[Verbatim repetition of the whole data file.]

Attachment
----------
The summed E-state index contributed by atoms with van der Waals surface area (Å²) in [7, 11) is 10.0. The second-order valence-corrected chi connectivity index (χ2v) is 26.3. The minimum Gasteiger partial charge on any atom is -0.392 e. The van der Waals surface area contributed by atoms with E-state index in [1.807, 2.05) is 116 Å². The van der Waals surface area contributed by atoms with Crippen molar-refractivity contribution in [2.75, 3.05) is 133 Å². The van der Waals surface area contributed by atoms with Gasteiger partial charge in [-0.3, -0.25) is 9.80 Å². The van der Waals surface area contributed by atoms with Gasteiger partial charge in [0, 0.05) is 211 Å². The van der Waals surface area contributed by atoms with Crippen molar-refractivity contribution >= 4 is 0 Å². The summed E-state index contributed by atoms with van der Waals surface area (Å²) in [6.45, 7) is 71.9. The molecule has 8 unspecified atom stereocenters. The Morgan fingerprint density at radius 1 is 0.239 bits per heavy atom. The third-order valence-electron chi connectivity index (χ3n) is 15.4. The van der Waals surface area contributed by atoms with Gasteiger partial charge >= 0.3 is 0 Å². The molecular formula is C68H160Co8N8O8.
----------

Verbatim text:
The summed E-state index contributed by atoms with van der Waals surface area (Å²) in [7, 11) is 10.0. The second-order valence-corrected chi connectivity index (χ2v) is 26.3. The minimum Gasteiger partial charge on any atom is -0.392 e. The van der Waals surface area contributed by atoms with E-state index in [1.807, 2.05) is 116 Å². The van der Waals surface area contributed by atoms with Crippen molar-refractivity contribution in [2.75, 3.05) is 133 Å². The van der Waals surface area contributed by atoms with Gasteiger partial charge in [-0.3, -0.25) is 9.80 Å². The van der Waals surface area contributed by atoms with Gasteiger partial charge in [0, 0.05) is 211 Å². The van der Waals surface area contributed by atoms with Crippen molar-refractivity contribution >= 4 is 0 Å². The summed E-state index contributed by atoms with van der Waals surface area (Å²) in [6.45, 7) is 71.9. The molecule has 8 unspecified atom stereocenters. The Morgan fingerprint density at radius 1 is 0.239 bits per heavy atom. The third-order valence-electron chi connectivity index (χ3n) is 15.4. The van der Waals surface area contributed by atoms with Gasteiger partial charge >= 0.3 is 0 Å². The molecular formula is C68H160Co8N8O8.